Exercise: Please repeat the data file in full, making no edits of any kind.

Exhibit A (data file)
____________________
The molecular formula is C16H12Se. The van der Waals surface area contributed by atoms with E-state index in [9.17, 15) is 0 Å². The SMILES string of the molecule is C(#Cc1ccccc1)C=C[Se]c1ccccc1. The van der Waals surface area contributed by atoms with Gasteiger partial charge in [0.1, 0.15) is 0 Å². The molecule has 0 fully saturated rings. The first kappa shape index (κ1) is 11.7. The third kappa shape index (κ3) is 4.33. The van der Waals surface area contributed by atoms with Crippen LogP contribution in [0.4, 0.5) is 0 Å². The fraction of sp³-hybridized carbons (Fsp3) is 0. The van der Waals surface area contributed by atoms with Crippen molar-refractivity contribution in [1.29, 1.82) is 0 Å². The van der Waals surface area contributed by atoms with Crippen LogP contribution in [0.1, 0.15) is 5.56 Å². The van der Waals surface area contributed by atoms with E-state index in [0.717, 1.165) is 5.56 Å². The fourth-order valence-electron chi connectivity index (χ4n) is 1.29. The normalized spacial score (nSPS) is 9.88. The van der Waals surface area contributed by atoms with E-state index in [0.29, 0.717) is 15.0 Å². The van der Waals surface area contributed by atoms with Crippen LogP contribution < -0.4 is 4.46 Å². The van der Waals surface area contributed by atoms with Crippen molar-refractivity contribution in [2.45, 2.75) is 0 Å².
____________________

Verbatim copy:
The molecular formula is C16H12Se. The van der Waals surface area contributed by atoms with E-state index in [9.17, 15) is 0 Å². The SMILES string of the molecule is C(#Cc1ccccc1)C=C[Se]c1ccccc1. The van der Waals surface area contributed by atoms with Gasteiger partial charge in [0.1, 0.15) is 0 Å². The molecule has 0 fully saturated rings. The first kappa shape index (κ1) is 11.7. The third kappa shape index (κ3) is 4.33. The van der Waals surface area contributed by atoms with Crippen LogP contribution in [0.4, 0.5) is 0 Å². The fraction of sp³-hybridized carbons (Fsp3) is 0. The van der Waals surface area contributed by atoms with Crippen molar-refractivity contribution in [1.29, 1.82) is 0 Å². The van der Waals surface area contributed by atoms with Crippen LogP contribution in [0.1, 0.15) is 5.56 Å². The van der Waals surface area contributed by atoms with E-state index in [0.717, 1.165) is 5.56 Å². The fourth-order valence-electron chi connectivity index (χ4n) is 1.29. The normalized spacial score (nSPS) is 9.88. The van der Waals surface area contributed by atoms with E-state index in [0.29, 0.717) is 15.0 Å². The van der Waals surface area contributed by atoms with Crippen LogP contribution < -0.4 is 4.46 Å². The van der Waals surface area contributed by atoms with Crippen molar-refractivity contribution in [2.45, 2.75) is 0 Å².